Say âinterest rateâ and the next words that come to mind are inevitably âloansâ or âcredit cardsâ. Fortunately, âinterest rateâ doesn’t always have to refer to âowing more money on principalâ.
Modify the terms slightly and you get âinterest incomeâ. Here ! It equates to a much happier (and more profitable) thought.
Interest income has two interrelated terms: APR and APY. The common acronym is APR, which refers to annual percentage rate. A slightly less well-known term is APY, or annual percentage return. They both calculate interest income, but one calculates annually and the other can calculate daily or monthly, depending on the financial institution.
APY vs APR
APR calculates interest for investments. This means that if you have $ 10,000 in an interest-earning account for the entire year and your APR is 1.25%, you will have earned interest of $ 125 for the year. At the end of the year, you will have $ 10,125 in your account after interest is applied.
APY is a slightly more complicated calculation for calculating interest earned, but it is more profitable for the account holder. APY is more profitable because of the compound interest.
|Initial investment||APY||Standard APR|
|$ 100,000||$ 101,257.82||$ 101,257.19||$ 101,255.87||$ 101,250.00||$ 101,250.00|
- Equation: A = P (1 + r / n) ^ nt
- Variables: A = amount of investment earned, P = amount of initial investment, r = annual interest rate, n = number of times interest is compounded over a period of one year, t = number of ‘years for investment
- Daily calculation: $ 101,257.82 = $ 100,000.00 (1 + (0.0125 / 365)) ^ (365 * 1)
- Monthly calculation: $ 101,257.19 = $ 100,000.00 (1 + (0.0125 / 12)) ^ (12 * 1)
- Quarterly calculation: $ 101,255.87 = $ 100,000.00 (1 + (0.0125 / 4)) ^ (4 * 1)
- Annual calculation or APR: $ 101,250.00 = $ 100,000.00 (1 + (0.0125 / 1)) ^ (1 * 1)
To see what your account balance will earn, take your initial investment, multiply it by 1, plus the interest rate divided by the number of compounding periods. Take the total and apply it to the power of the number of compounding periods multiplied by the years of investment.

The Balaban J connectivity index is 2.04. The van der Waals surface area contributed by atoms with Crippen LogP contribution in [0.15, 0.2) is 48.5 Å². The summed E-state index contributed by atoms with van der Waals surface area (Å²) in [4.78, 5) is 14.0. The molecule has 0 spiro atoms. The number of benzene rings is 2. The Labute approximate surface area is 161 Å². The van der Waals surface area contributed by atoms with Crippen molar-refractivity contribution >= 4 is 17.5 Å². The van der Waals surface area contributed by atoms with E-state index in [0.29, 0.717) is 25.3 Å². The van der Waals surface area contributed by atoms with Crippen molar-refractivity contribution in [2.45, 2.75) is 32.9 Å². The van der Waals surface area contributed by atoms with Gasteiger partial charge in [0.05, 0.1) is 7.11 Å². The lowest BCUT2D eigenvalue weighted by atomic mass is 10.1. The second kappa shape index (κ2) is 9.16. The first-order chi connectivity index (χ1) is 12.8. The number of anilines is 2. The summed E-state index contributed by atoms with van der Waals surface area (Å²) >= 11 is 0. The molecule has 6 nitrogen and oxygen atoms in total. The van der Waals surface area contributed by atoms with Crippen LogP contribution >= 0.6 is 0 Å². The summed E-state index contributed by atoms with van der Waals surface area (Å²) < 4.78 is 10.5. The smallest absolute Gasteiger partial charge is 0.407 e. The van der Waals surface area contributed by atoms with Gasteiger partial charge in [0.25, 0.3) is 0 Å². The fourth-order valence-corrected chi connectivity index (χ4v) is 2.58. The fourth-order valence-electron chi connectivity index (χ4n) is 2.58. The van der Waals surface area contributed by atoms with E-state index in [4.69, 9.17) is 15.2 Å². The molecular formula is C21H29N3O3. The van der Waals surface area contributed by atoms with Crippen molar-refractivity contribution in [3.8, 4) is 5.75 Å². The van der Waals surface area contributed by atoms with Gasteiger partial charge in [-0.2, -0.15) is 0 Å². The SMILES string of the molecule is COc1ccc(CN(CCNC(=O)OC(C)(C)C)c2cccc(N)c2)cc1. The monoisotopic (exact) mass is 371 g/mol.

As the chart above shows, the more frequently interest is compounded, the higher your return.
Types of APY accounts
Savings accounts earn interest based on the account balance. Some banks require a minimum deposit to open the account and they may also require a minimum balance to avoid monthly fees. These accounts may not earn very high interest due to their flexibility and low balances required. However, most of these accounts can be opened for free.
Some banks even offer a bonus for opening an account and setting up direct deposit.
Other accounts may require a minimum balance to earn interest. CITBank requires a minimum balance of $ 100 to earn 1.55% APY. Synchrony Bank only requires a minimum balance of $ 1 to earn 1.55% APY. Granted, you’ll only earn a few cents if you only have $ 100 in your account, but both of these savings accounts charge $ 0 in fees. If either account was opened with $ 10,000 and no further deposits were made for a year, the account would earn $ 156.20 in earned interest income.
Money Market Accounts (MMA) such as CapitalOne require an initial balance of $ 10,000 and a minimum balance of $ 10,000 to earn the APY of 1.5%. If only this $ 10,000 deposit is made, the account would earn $ 151.13 in earned interest income. Compared to other accounts, MMAs are not high yielding interest vehicles, but allow account holders better access to their funds.
A certificate of deposit (CD) is a term deposit. Banks require that the money be left on a CD for a period of time to earn interest. This makes CDs a less liquid asset. However, for the potential payoff, it may be worth it.
For a five-year CD with 2.65% APY, the value of a $ 10,000 deposit on the maturity date would be $ 11,416.73. If the same $ 10,000 had been deposited into the above savings accounts, they would only have earned $ 805.80 in interest. However, savings accounts are more liquid and you can access your funds at any time. CDs lose value if cashed early, not only in the form of penalties and loss of interest, but the initial capital could be affected as well. If you are opening a CD, make sure that you do not need these funds for the duration of the deposit.
Why do banks offer 5.5% loans for a $ 25,000 car loan, but only offer 0.03% APY on savings accounts?
The simple answer? Make money.
If banks offer higher rates for interest-bearing accounts than for loans, people could borrow money from the bank, turn around and open an interest-bearing account. As the account earns interest, the bank would lose money on all transactions. The bank assumes the risk by lending funds. For this risk, they charge the interest on the loan as a gain to secure their repayment.
APR might be easier to calculate, but figuring out additional calculations for APY and compound interest is worth doing some extra brain training. It’s important to know how your accounts are earning you money as well as enough interest for your needs.